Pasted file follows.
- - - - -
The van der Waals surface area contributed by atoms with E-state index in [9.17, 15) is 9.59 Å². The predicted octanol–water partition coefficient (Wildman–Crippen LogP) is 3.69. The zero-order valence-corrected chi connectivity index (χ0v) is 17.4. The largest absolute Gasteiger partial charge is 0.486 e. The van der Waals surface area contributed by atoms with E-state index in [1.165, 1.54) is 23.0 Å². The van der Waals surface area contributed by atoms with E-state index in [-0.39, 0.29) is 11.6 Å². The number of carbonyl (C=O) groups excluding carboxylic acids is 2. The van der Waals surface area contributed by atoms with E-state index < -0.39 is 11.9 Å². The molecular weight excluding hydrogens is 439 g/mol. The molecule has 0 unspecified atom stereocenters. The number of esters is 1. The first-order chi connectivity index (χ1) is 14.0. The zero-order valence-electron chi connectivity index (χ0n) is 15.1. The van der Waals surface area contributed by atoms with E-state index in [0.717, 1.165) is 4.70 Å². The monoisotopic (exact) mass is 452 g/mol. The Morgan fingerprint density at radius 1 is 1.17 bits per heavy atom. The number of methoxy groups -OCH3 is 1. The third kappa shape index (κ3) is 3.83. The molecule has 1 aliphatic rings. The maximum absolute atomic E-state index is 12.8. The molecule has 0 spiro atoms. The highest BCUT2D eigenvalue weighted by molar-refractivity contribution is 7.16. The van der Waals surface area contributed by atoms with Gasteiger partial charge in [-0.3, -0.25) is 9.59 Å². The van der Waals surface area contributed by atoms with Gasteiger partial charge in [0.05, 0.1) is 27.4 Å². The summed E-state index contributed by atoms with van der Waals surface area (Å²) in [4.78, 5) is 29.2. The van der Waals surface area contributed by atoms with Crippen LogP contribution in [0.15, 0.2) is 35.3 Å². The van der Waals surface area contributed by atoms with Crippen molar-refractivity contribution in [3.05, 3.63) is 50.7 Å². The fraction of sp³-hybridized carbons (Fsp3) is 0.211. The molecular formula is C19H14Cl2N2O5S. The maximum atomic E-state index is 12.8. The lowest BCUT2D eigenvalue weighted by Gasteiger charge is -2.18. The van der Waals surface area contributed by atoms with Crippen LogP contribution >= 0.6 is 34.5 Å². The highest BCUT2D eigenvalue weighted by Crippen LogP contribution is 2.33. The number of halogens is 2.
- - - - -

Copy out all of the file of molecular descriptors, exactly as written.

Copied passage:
The van der Waals surface area contributed by atoms with E-state index in [9.17, 15) is 9.59 Å². The predicted octanol–water partition coefficient (Wildman–Crippen LogP) is 3.69. The zero-order valence-corrected chi connectivity index (χ0v) is 17.4. The largest absolute Gasteiger partial charge is 0.486 e. The van der Waals surface area contributed by atoms with E-state index in [1.165, 1.54) is 23.0 Å². The van der Waals surface area contributed by atoms with E-state index in [-0.39, 0.29) is 11.6 Å². The number of carbonyl (C=O) groups excluding carboxylic acids is 2. The van der Waals surface area contributed by atoms with E-state index < -0.39 is 11.9 Å². The molecular weight excluding hydrogens is 439 g/mol. The molecule has 0 unspecified atom stereocenters. The number of esters is 1. The first-order chi connectivity index (χ1) is 14.0. The zero-order valence-electron chi connectivity index (χ0n) is 15.1. The van der Waals surface area contributed by atoms with E-state index in [0.717, 1.165) is 4.70 Å². The monoisotopic (exact) mass is 452 g/mol. The Morgan fingerprint density at radius 1 is 1.17 bits per heavy atom. The number of methoxy groups -OCH3 is 1. The third kappa shape index (κ3) is 3.83. The molecule has 1 aliphatic rings. The maximum absolute atomic E-state index is 12.8. The molecule has 0 spiro atoms. The highest BCUT2D eigenvalue weighted by molar-refractivity contribution is 7.16. The van der Waals surface area contributed by atoms with Gasteiger partial charge in [-0.3, -0.25) is 9.59 Å². The van der Waals surface area contributed by atoms with Gasteiger partial charge in [0.05, 0.1) is 27.4 Å². The summed E-state index contributed by atoms with van der Waals surface area (Å²) in [4.78, 5) is 29.2. The van der Waals surface area contributed by atoms with Crippen LogP contribution in [0.15, 0.2) is 35.3 Å². The van der Waals surface area contributed by atoms with Crippen molar-refractivity contribution in [3.05, 3.63) is 50.7 Å². The fraction of sp³-hybridized carbons (Fsp3) is 0.211. The molecular formula is C19H14Cl2N2O5S. The maximum atomic E-state index is 12.8. The lowest BCUT2D eigenvalue weighted by Gasteiger charge is -2.18. The van der Waals surface area contributed by atoms with Crippen LogP contribution >= 0.6 is 34.5 Å². The highest BCUT2D eigenvalue weighted by Crippen LogP contribution is 2.33. The number of halogens is 2.